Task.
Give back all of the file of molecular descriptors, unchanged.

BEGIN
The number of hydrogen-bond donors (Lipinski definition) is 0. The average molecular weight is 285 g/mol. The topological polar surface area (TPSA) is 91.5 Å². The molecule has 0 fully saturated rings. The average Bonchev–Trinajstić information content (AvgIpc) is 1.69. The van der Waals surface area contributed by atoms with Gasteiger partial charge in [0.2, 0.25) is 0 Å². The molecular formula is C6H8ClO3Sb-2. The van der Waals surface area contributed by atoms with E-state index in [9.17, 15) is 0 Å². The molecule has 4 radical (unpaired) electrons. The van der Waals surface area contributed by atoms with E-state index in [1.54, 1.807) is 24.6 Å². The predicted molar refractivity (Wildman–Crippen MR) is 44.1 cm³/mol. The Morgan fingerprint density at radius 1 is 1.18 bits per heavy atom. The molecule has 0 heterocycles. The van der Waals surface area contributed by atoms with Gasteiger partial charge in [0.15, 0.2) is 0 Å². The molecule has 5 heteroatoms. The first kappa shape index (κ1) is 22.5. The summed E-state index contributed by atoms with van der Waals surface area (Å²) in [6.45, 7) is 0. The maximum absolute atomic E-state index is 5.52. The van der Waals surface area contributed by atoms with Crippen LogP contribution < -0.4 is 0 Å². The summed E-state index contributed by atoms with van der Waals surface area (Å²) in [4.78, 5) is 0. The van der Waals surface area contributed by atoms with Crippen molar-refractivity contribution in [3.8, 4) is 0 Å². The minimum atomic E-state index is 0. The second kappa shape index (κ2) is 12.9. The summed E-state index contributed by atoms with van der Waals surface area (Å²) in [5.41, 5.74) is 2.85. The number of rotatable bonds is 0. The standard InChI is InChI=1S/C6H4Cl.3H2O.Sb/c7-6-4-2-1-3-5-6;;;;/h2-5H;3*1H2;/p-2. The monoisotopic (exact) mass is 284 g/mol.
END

The number of hydrogen-bond donors (Lipinski definition) is 0. The average molecular weight is 285 g/mol. The topological polar surface area (TPSA) is 91.5 Å². The molecule has 0 fully saturated rings. The average Bonchev–Trinajstić information content (AvgIpc) is 1.69. The van der Waals surface area contributed by atoms with Gasteiger partial charge in [0.2, 0.25) is 0 Å². The molecular formula is C6H8ClO3Sb-2. The van der Waals surface area contributed by atoms with E-state index in [9.17, 15) is 0 Å². The molecule has 4 radical (unpaired) electrons. The van der Waals surface area contributed by atoms with E-state index in [1.54, 1.807) is 24.6 Å². The predicted molar refractivity (Wildman–Crippen MR) is 44.1 cm³/mol. The Morgan fingerprint density at radius 1 is 1.18 bits per heavy atom. The molecule has 0 heterocycles. The van der Waals surface area contributed by atoms with Gasteiger partial charge in [0.15, 0.2) is 0 Å². The molecule has 5 heteroatoms. The first kappa shape index (κ1) is 22.5. The summed E-state index contributed by atoms with van der Waals surface area (Å²) in [6.45, 7) is 0. The maximum absolute atomic E-state index is 5.52. The van der Waals surface area contributed by atoms with Crippen LogP contribution < -0.4 is 0 Å². The summed E-state index contributed by atoms with van der Waals surface area (Å²) in [4.78, 5) is 0. The van der Waals surface area contributed by atoms with Crippen molar-refractivity contribution in [3.8, 4) is 0 Å². The minimum atomic E-state index is 0. The second kappa shape index (κ2) is 12.9. The summed E-state index contributed by atoms with van der Waals surface area (Å²) in [5.41, 5.74) is 2.85. The number of rotatable bonds is 0. The standard InChI is InChI=1S/C6H4Cl.3H2O.Sb/c7-6-4-2-1-3-5-6;;;;/h2-5H;3*1H2;/p-2. The monoisotopic (exact) mass is 284 g/mol.